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Street Build Wife's 2GA Talon

Year:
1995
Model/Trim:
Eagle Talon TSi AWD
  1. wishihadatalon

    wishihadatalon Proven Member

    1,555
    59
    Joined Aug 18, 2002
    Grand Rapids, Michigan
    Hi guys, I don't typically post too much about my cars but I've lately been lacking motivation to keep going on the project.

    The background for this car is as follows. This car is the first car that my wife purchased on her own. At the time (2004) we were dating and I had a pretty clean 1GA Talon. We set out to find a black 2GA Talon TSI AWD 5spd and we were able to find one in town. The car was bone stock (returned to stock by previous owners) and didn't have any visible rust, the only negative was a very disgusting set of chrome wheels.

    After a few years of daily driving in Michigan the car the stock 7 bolt crank walked and the strut towers started showing signs of dreaded strut tower rust. We did a stock 6 bolt rebuild on the car, added a 16g, fp exhaust manifold, megasquirt ecu, supporting fuel mods, and a slight clutch upgrade. On this setup, the car managed a 12.1 at 114mph with a stock side mount intercooler.

    Here is a photo of the setup slightly unfinished.
    41.JPG

    At some point during the daily years, we had a "shop" repair the strut tower rust. When we received the car back, I could tell it wasn't quite right, but we lived with it. As the years went on, we upgraded the turbo charger to an HX40 and I designed and built a front mount that fit between the factory 2GA fog lights. While doing all of this, the tower rust returned. After trapping 101mph in the 1/8 @3300lbs with the stock motor, finding the limits of the Centerforce dual friction clutch, and poking a hole in the strut towers, I decided it was time to tear it down.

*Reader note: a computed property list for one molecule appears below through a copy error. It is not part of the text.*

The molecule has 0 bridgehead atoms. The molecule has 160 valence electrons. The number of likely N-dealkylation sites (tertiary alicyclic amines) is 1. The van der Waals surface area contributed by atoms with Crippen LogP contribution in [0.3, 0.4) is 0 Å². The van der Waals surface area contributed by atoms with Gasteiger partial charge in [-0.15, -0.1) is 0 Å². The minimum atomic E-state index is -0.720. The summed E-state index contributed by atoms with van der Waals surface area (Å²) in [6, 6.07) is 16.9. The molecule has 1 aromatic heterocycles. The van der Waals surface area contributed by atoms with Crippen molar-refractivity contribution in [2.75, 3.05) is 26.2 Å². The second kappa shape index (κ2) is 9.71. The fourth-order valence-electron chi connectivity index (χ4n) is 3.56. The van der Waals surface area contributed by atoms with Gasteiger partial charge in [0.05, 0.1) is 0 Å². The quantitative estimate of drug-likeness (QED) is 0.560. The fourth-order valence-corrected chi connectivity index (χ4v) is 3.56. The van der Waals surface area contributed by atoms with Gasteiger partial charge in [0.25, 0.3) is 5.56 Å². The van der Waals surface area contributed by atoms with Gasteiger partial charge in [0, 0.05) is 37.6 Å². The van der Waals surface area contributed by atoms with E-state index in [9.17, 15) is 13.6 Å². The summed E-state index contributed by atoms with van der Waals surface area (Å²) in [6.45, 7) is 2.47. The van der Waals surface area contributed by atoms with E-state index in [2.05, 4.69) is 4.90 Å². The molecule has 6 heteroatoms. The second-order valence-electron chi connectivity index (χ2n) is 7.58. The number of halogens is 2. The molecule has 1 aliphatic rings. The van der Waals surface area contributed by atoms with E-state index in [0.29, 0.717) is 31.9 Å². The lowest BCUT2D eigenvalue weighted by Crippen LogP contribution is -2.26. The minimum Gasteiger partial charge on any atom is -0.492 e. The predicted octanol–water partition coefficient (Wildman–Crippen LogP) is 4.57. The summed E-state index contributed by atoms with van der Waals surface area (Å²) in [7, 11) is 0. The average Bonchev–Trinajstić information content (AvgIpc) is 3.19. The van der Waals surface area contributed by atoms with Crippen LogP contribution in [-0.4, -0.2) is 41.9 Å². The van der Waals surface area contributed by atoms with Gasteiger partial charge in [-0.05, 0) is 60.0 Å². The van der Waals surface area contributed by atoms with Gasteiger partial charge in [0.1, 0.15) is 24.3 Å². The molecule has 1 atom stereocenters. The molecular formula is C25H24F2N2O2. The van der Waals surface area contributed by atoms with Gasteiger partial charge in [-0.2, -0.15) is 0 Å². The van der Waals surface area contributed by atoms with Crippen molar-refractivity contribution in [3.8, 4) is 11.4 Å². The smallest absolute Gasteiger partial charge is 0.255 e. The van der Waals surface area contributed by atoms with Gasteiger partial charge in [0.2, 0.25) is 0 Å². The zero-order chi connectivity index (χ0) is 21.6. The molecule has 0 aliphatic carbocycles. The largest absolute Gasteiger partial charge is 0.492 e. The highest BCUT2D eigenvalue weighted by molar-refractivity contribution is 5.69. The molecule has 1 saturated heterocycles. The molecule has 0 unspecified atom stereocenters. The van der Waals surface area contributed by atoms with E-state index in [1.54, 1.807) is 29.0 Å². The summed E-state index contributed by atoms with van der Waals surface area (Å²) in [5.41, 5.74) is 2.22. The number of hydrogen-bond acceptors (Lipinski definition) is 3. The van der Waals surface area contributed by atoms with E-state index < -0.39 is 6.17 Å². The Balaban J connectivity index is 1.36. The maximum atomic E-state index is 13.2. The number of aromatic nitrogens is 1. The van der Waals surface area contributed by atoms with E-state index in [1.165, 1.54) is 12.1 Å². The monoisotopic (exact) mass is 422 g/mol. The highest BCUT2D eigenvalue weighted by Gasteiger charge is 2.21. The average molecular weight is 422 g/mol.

Here are the last pictures I have of it
    40.JPG
    42.JPG
     

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    My DSM:
    1995 Eagle Talon TSi AWD

    Street Build

      manual
    1991 Eagle Talon TSi AWD

    12.100 @ 113.000 MPH
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  2. wishihadatalon

    wishihadatalon Proven Member

    1,555
    59
    Joined Aug 18, 2002
    Grand Rapids, Michigan